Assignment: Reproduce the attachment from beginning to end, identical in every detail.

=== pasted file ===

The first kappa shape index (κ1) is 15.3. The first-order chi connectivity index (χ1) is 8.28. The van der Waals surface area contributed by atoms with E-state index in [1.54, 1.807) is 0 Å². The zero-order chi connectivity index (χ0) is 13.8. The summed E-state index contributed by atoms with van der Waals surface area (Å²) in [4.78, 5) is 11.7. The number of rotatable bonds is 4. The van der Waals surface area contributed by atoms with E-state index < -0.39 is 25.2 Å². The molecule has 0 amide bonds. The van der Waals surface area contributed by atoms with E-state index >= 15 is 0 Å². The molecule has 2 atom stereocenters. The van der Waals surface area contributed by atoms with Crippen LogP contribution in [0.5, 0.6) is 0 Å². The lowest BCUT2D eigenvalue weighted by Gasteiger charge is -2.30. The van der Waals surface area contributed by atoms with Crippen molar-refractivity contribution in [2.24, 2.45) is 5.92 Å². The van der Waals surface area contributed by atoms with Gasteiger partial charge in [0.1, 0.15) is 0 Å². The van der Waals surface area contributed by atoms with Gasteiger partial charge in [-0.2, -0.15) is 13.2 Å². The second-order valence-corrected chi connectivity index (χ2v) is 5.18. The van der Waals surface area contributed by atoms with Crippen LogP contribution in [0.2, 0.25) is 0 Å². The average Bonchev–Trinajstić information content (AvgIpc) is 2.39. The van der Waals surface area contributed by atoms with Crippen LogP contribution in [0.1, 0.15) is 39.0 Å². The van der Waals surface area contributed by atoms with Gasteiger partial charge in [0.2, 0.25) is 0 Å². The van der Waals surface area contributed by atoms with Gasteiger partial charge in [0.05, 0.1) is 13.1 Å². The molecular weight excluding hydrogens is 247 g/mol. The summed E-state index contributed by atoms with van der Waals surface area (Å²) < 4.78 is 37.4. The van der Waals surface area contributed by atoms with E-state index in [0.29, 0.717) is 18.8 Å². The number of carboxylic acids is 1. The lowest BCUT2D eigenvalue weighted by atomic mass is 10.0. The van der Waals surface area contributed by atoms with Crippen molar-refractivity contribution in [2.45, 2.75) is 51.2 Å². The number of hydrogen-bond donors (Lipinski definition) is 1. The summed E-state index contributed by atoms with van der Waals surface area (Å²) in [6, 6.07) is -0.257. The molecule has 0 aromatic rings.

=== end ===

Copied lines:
The first kappa shape index (κ1) is 15.3. The first-order chi connectivity index (χ1) is 8.28. The van der Waals surface area contributed by atoms with E-state index in [1.54, 1.807) is 0 Å². The zero-order chi connectivity index (χ0) is 13.8. The summed E-state index contributed by atoms with van der Waals surface area (Å²) in [4.78, 5) is 11.7. The number of rotatable bonds is 4. The van der Waals surface area contributed by atoms with E-state index < -0.39 is 25.2 Å². The molecule has 0 amide bonds. The van der Waals surface area contributed by atoms with E-state index >= 15 is 0 Å². The molecule has 2 atom stereocenters. The van der Waals surface area contributed by atoms with Crippen LogP contribution in [0.5, 0.6) is 0 Å². The lowest BCUT2D eigenvalue weighted by Gasteiger charge is -2.30. The van der Waals surface area contributed by atoms with Crippen molar-refractivity contribution in [2.24, 2.45) is 5.92 Å². The van der Waals surface area contributed by atoms with Gasteiger partial charge in [0.1, 0.15) is 0 Å². The van der Waals surface area contributed by atoms with Gasteiger partial charge in [-0.2, -0.15) is 13.2 Å². The second-order valence-corrected chi connectivity index (χ2v) is 5.18. The van der Waals surface area contributed by atoms with Crippen LogP contribution in [0.2, 0.25) is 0 Å². The average Bonchev–Trinajstić information content (AvgIpc) is 2.39. The van der Waals surface area contributed by atoms with Crippen LogP contribution in [0.1, 0.15) is 39.0 Å². The van der Waals surface area contributed by atoms with Gasteiger partial charge in [0.2, 0.25) is 0 Å². The van der Waals surface area contributed by atoms with Gasteiger partial charge in [0.05, 0.1) is 13.1 Å². The molecular weight excluding hydrogens is 247 g/mol. The summed E-state index contributed by atoms with van der Waals surface area (Å²) < 4.78 is 37.4. The van der Waals surface area contributed by atoms with E-state index in [0.29, 0.717) is 18.8 Å². The number of carboxylic acids is 1. The lowest BCUT2D eigenvalue weighted by atomic mass is 10.0. The van der Waals surface area contributed by atoms with Crippen molar-refractivity contribution in [2.45, 2.75) is 51.2 Å². The number of hydrogen-bond donors (Lipinski definition) is 1. The summed E-state index contributed by atoms with van der Waals surface area (Å²) in [6, 6.07) is -0.257. The molecule has 0 aromatic rings.